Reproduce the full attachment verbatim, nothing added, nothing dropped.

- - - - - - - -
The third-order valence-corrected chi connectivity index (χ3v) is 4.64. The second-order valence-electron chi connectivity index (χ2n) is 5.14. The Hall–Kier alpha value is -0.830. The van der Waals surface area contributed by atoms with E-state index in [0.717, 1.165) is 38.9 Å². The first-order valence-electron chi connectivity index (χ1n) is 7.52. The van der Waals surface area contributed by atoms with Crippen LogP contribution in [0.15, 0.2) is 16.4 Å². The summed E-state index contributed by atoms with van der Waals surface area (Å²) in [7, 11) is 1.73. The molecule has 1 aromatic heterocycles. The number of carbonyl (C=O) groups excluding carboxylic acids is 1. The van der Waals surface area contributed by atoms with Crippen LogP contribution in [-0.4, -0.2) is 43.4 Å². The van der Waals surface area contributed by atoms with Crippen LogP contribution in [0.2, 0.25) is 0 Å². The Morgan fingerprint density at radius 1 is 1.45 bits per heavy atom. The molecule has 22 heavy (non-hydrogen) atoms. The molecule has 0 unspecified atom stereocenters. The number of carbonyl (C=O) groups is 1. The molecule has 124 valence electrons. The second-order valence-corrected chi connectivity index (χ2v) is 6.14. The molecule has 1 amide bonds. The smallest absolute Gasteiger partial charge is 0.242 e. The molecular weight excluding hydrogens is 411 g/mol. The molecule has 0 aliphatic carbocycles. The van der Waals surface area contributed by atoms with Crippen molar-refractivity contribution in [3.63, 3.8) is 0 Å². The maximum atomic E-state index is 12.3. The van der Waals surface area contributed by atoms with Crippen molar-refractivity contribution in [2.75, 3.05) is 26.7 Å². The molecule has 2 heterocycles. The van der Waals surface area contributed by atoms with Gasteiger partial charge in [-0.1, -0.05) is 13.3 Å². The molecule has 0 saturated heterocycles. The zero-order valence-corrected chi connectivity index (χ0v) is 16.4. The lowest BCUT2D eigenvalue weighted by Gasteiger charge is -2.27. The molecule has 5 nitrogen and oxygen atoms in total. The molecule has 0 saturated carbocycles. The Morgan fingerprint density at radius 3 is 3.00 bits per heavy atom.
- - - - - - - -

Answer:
The third-order valence-corrected chi connectivity index (χ3v) is 4.64. The second-order valence-electron chi connectivity index (χ2n) is 5.14. The Hall–Kier alpha value is -0.830. The van der Waals surface area contributed by atoms with E-state index in [0.717, 1.165) is 38.9 Å². The first-order valence-electron chi connectivity index (χ1n) is 7.52. The van der Waals surface area contributed by atoms with Crippen LogP contribution in [0.15, 0.2) is 16.4 Å². The summed E-state index contributed by atoms with van der Waals surface area (Å²) in [7, 11) is 1.73. The molecule has 1 aromatic heterocycles. The number of carbonyl (C=O) groups excluding carboxylic acids is 1. The van der Waals surface area contributed by atoms with Crippen LogP contribution in [-0.4, -0.2) is 43.4 Å². The van der Waals surface area contributed by atoms with Crippen LogP contribution in [0.2, 0.25) is 0 Å². The Morgan fingerprint density at radius 1 is 1.45 bits per heavy atom. The molecule has 22 heavy (non-hydrogen) atoms. The molecule has 0 unspecified atom stereocenters. The number of carbonyl (C=O) groups is 1. The molecule has 124 valence electrons. The second-order valence-corrected chi connectivity index (χ2v) is 6.14. The molecule has 1 amide bonds. The smallest absolute Gasteiger partial charge is 0.242 e. The molecular weight excluding hydrogens is 411 g/mol. The molecule has 0 aliphatic carbocycles. The van der Waals surface area contributed by atoms with Crippen molar-refractivity contribution in [3.63, 3.8) is 0 Å². The maximum atomic E-state index is 12.3. The van der Waals surface area contributed by atoms with Crippen molar-refractivity contribution in [2.75, 3.05) is 26.7 Å². The molecule has 2 heterocycles. The van der Waals surface area contributed by atoms with Gasteiger partial charge in [-0.1, -0.05) is 13.3 Å². The molecule has 0 saturated heterocycles. The zero-order valence-corrected chi connectivity index (χ0v) is 16.4. The lowest BCUT2D eigenvalue weighted by Gasteiger charge is -2.27. The molecule has 5 nitrogen and oxygen atoms in total. The molecule has 0 saturated carbocycles. The Morgan fingerprint density at radius 3 is 3.00 bits per heavy atom.